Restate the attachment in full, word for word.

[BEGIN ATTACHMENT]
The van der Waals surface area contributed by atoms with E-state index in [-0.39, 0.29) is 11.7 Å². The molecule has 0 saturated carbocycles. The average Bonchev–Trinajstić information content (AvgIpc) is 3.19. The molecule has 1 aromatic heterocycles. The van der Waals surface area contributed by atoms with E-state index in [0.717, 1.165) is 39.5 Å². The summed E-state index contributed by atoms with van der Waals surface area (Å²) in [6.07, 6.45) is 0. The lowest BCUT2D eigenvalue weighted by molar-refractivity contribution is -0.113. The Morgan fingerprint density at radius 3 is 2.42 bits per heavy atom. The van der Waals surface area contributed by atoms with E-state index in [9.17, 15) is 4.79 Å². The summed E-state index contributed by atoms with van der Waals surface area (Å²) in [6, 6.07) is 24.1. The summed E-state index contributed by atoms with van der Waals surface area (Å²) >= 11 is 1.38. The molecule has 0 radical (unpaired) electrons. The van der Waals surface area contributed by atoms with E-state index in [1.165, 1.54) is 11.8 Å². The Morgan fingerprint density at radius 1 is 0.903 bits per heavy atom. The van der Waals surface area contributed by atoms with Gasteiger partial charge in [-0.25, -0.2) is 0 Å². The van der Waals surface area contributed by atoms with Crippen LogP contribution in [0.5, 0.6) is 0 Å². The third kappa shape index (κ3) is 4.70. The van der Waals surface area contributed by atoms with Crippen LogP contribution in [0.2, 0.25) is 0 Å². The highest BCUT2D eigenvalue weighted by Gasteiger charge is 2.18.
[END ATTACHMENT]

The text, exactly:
The van der Waals surface area contributed by atoms with E-state index in [-0.39, 0.29) is 11.7 Å². The molecule has 0 saturated carbocycles. The average Bonchev–Trinajstić information content (AvgIpc) is 3.19. The molecule has 1 aromatic heterocycles. The van der Waals surface area contributed by atoms with E-state index in [0.717, 1.165) is 39.5 Å². The summed E-state index contributed by atoms with van der Waals surface area (Å²) in [6.07, 6.45) is 0. The lowest BCUT2D eigenvalue weighted by molar-refractivity contribution is -0.113. The Morgan fingerprint density at radius 3 is 2.42 bits per heavy atom. The van der Waals surface area contributed by atoms with E-state index in [9.17, 15) is 4.79 Å². The summed E-state index contributed by atoms with van der Waals surface area (Å²) in [6, 6.07) is 24.1. The summed E-state index contributed by atoms with van der Waals surface area (Å²) >= 11 is 1.38. The molecule has 0 radical (unpaired) electrons. The van der Waals surface area contributed by atoms with E-state index in [1.165, 1.54) is 11.8 Å². The Morgan fingerprint density at radius 1 is 0.903 bits per heavy atom. The van der Waals surface area contributed by atoms with Gasteiger partial charge in [-0.25, -0.2) is 0 Å². The van der Waals surface area contributed by atoms with Crippen LogP contribution in [0.5, 0.6) is 0 Å². The third kappa shape index (κ3) is 4.70. The van der Waals surface area contributed by atoms with Crippen LogP contribution in [0.2, 0.25) is 0 Å². The highest BCUT2D eigenvalue weighted by Gasteiger charge is 2.18.